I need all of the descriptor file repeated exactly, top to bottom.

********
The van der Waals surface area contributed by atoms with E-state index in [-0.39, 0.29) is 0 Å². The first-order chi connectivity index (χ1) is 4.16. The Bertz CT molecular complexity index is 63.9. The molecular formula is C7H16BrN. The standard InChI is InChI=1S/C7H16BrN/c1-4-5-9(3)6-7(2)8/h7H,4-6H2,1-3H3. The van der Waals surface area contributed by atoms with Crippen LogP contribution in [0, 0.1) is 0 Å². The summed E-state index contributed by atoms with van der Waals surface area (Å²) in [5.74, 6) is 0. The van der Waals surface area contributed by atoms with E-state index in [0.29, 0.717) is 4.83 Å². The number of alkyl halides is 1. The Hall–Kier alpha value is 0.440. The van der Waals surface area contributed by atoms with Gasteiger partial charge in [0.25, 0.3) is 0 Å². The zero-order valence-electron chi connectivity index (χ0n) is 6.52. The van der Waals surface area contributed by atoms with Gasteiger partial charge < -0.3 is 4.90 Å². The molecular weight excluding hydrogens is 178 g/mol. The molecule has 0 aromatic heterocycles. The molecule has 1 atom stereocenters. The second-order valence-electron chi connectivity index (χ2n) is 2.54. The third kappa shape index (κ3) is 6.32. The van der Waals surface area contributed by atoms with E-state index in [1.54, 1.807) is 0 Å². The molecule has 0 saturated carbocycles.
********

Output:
The van der Waals surface area contributed by atoms with E-state index in [-0.39, 0.29) is 0 Å². The first-order chi connectivity index (χ1) is 4.16. The Bertz CT molecular complexity index is 63.9. The molecular formula is C7H16BrN. The standard InChI is InChI=1S/C7H16BrN/c1-4-5-9(3)6-7(2)8/h7H,4-6H2,1-3H3. The van der Waals surface area contributed by atoms with Crippen LogP contribution in [0, 0.1) is 0 Å². The summed E-state index contributed by atoms with van der Waals surface area (Å²) in [5.74, 6) is 0. The van der Waals surface area contributed by atoms with E-state index in [0.29, 0.717) is 4.83 Å². The number of alkyl halides is 1. The Hall–Kier alpha value is 0.440. The van der Waals surface area contributed by atoms with Gasteiger partial charge in [0.25, 0.3) is 0 Å². The zero-order valence-electron chi connectivity index (χ0n) is 6.52. The van der Waals surface area contributed by atoms with Gasteiger partial charge < -0.3 is 4.90 Å². The molecular weight excluding hydrogens is 178 g/mol. The molecule has 0 aromatic heterocycles. The molecule has 1 atom stereocenters. The second-order valence-electron chi connectivity index (χ2n) is 2.54. The third kappa shape index (κ3) is 6.32. The van der Waals surface area contributed by atoms with E-state index in [1.54, 1.807) is 0 Å². The molecule has 0 saturated carbocycles.